Hours: Daily from 8:30 am to 7:30 pm. 
Tickets: Just get the cumulative ticket we've already mentioned, since this is one of 5 key sites included for 18 euros. Buy it here

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Uffizi Gallery 

As one of the most famous museums in Europe, it's a place that needs to be at the top of your list! There are several floors, full of little rooms. It's easy to get lost! With rows of marble statues and wall after wall of incredible paintings, you could honestly spend hours here, but about 1-2 will be perfect (unless you want to see every single thing). Here are seven of the world's favorite paintings to keep an eye out for:

  • Primavera - Botticelli (shown below)
  • The Birth of Venus - Botticelli
  • Annunciation - Da Vinci
  • Medusa - Caravaggio
  • Madonna and Child - Lippi
  • Doni Tondo - Michelangelo 
  • Madonna and Gold Finch - Raphael

Address: Piazzale degli Uffizi, 6, 50122 Firenze FI, Italy
Hours: Open Tuesday - Sunday from 8:15 am to 6:50 pm. Closed Mondays. 
Tickets: Buy your tickets from this site or the official site beforehand to skip the long lines! Plan on spending about 20 euros. 

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Piazza della Signoria

This is the main square of Florence and just outside the Uffizi Gallery. You'll see many local artists sitting with their easels, painting pictures of the buildings and flowers around them. And make sure you check out the statue of Perseus holding Medusa's head, the "Fountain of Neptune", and Michelangelo's copy of "The David" (not the original). This is also the perfect place to sit and do some people watching while listening to the street performers. 

The David

This marble statue has been iconic since the day it was completed by Michelangelo in 1504. It's still known as the pinnacle of all Michelangelo's sculptured masterpieces. There are three copies of the "David" around Florence, but the original is found in the Galleria dell'Accademia. When you're standing in front of this statue, make sure you brave the crowds and get close enough to see the tendons in his hands, the veins on his feet, and the sling hanging over his shoulder.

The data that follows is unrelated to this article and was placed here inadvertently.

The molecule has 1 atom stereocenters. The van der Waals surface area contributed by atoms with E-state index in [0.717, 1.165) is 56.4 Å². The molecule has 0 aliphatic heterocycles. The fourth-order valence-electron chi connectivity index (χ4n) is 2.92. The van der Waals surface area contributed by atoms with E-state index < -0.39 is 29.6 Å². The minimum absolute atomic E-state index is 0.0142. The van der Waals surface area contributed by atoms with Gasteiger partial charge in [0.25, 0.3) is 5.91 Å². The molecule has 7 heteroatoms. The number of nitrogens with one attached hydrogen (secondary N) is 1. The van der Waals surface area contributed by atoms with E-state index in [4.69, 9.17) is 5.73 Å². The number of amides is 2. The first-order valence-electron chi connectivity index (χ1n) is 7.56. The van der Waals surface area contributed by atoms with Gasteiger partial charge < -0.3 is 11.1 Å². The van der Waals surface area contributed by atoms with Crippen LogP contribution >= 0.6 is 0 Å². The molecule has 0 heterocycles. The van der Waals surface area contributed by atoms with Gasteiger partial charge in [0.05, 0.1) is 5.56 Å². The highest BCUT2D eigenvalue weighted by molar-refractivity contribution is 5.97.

Throughout the Renaissance, Florence was a small but independent city-state surrounded by much stronger, rival governments. To the citizens of Florence, "David" represented the defying courage needed to maintain their freedom that was also exhibited by David in his fight again Goliath.

Address: Via Ricasoli, 60, 50122 Firenze FI, Italy
Hours: Open Tuesday - Sunday from 8:15 am to 6:50 pm. Closed Mondays. 
Tickets: Prebook your tickets! Otherwise the lines are horrendous. Get them here for $18-22

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Ponte Vecchio 

This is the only bridge in Florence that survived WW II, and the one that stands today was actually built in 1345. It is completely lined with shops, and although there were once stores that sold everything from fish to fabric, in 1593, Ferdinand I decreed that only goldsmiths and jewelers could own the shops on the bridge. Take a walk across during the day when all the crowds are shuffling along, and also at night when the shops are closed and the lights dance along the water. 

Address: Ponte Vecchio, 50125 Firenze FI, Italy

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Chiesa di San Salvatore in Ognissanti

You won't hear much about this cathedral, but it is absolutely worth visiting for more than just the stunning ceiling and fresco of the Last Supper. It actually holds particular importance to Americans. Ever heard of Amerigo Vespucci? He was an Italian explorer who was the first to prove that the Americas were actually a whole separate continent, the "New World", and not part of Asia like Columbus originally thought. America was given its name in honor of him.

Another famous person buried here is the artist Sandro Botticelli, whose most famous and beautiful paintings you would have seen in the Uffizi Gallery. Both "The Birth of Venus" and "Primavera" were painted by him. 

You'll notice another grave just across the tile from his, marked "Simone Vespucci". Tradition says she was the love of Botticelli's life, and also the model for Venus and several other females in Botticelli's paintings. Unfortunately for Botticelli, she was married to another man and died at age 22. He asked to be buried at her feet, where he rests today. 

Address: Borgo Ognissanti, 42, 50123 Firenze FI, Italy
Hours: Open daily 9:30 am to 12:30 pm then 4 pm to 7:15 pm. Wednesdays open from 4 pm to 7:15 pm. 
Tickets: Free Entrance 

Psst: If you want to see where other famous dead are buried in Florence, check out the Basilica of Santa Croce, where you'll find the tombs of Michelangelo, Galileo, Rossini, and even a cenotaph for Dante. 

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Piazza della Republica